In Octobe r of 2012, the 5th generation of Chinese leadership will emerge in the 18th Chinese Communist Party Congress unless unexpected situations occur. It is expected that seven of nine current members in the Central Committee’s Politburo Standing Committee will retire from the committee. Only current PRC Vice President Xi Jinping(習近平) and Executive Vice-Premier Li Keqiang(李克?) are likely to stay in the committee. Xi is likely to be General Secretary of the CCP; Li Premier of the State Council. The current General Secretary of the CCP Hu Jintao may keep Chairmanship of the Central Military Commission for a few years as done by Jiang Zemin in 2002, while managing his control over the PLA.
However, due to the incident of Bo Xilai, it becomes more difficult at the present moment to predict exact new members than previously anticipated. To understand the formation of the new leadership, we must take into account a subtle combination of unwritten but customized norms, institutionalized rules, and negotiation and compromise in the efforts of balancing among factions. It may take time until the very moment before the 18th Party Congress holds. If consensus were not reached, the opening of the 18th Party Congress could be postponed.
The emerging generation of Chinese leadership is likely to face more daunting challenges in the areas of producing harmony and unity within the court politics of the CCP and social, economic, and political stabilities than leaders of previous generations. The new leaders of the 5th generation are likely to be more diverse in terms of their sociological and professional backgrounds, hard to draw unity and consensus. Given the current contexts after the Bo Xilai incident, the authority and influence of Xi Jinping are likely to be much weaker than his predecessors. He would certainly be beleaguered by Youth League faction (the so-called Tuan Pai). The law of 9-7-5-3-1 may work.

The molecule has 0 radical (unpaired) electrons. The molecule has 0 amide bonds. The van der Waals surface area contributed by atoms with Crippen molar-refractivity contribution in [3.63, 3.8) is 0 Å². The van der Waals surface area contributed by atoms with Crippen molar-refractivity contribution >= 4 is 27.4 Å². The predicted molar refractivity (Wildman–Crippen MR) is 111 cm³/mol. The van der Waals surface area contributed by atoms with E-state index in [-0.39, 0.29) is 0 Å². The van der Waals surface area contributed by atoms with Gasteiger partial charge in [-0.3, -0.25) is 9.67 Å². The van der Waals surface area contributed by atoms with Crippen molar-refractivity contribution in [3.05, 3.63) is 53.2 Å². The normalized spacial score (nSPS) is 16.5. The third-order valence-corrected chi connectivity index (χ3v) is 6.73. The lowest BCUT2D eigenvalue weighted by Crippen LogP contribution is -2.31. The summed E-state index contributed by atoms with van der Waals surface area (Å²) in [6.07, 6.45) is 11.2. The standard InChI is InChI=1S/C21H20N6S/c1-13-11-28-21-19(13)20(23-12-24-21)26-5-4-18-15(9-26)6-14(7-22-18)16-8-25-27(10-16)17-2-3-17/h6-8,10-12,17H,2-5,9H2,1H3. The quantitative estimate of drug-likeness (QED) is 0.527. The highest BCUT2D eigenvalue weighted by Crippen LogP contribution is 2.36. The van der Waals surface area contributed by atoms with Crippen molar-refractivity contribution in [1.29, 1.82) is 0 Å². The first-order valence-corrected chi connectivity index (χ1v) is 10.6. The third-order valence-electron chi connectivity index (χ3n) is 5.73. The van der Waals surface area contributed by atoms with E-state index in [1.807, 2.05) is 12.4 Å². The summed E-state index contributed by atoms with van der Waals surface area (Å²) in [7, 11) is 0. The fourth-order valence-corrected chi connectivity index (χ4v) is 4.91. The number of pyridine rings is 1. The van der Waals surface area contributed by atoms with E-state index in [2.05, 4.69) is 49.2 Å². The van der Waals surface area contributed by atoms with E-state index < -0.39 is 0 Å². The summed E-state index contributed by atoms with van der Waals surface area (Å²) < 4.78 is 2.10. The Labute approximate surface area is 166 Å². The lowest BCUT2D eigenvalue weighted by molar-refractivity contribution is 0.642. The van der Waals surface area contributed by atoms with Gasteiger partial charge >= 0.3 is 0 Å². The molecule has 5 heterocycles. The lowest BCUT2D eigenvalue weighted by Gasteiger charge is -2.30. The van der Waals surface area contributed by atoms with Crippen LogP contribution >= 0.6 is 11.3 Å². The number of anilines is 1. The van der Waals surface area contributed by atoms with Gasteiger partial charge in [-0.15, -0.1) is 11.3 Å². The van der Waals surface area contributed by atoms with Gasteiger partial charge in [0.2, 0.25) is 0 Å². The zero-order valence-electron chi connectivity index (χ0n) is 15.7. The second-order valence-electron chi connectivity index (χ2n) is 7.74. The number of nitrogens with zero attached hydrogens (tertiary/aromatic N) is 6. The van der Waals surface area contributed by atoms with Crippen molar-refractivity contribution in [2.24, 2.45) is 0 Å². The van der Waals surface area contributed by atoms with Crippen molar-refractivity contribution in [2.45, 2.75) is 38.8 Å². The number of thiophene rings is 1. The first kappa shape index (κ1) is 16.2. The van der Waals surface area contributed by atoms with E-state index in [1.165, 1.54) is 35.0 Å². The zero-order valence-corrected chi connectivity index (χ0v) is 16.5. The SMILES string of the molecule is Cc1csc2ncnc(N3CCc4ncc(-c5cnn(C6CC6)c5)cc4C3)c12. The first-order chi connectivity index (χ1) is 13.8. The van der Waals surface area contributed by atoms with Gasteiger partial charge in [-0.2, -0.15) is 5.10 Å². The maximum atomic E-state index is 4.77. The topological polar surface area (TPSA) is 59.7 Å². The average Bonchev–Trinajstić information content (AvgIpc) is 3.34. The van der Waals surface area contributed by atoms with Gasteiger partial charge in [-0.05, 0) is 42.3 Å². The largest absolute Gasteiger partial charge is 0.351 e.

The loose coalition between princelings and Shanghai faction are torn apart in the middle of Bo Xilai incident, which also proves that the unity of princelings was not sturdy. As a result, the balance of the Tuan Pai and the loose coalition of princelings and Shanghai faction will certainly be changed in favor of the former at every level of power bases in the CCP. However, the final outcome is not likely to end up dictatorship of Hu Jintao, who leading the Tuan Pai. Instead, new balance of power within the Tuan Pai will emerge in check and balancing activities of the other remaining factions. In comparative perspectives, no leader can possess charisma and influence of former leaders in the 5th generation of leadership. The leaders must be much more vulnerable to social and nationalistic pressure. The constraints of the 5th generation of leadership must have tremendous implication to China’s future foreign policy orientations.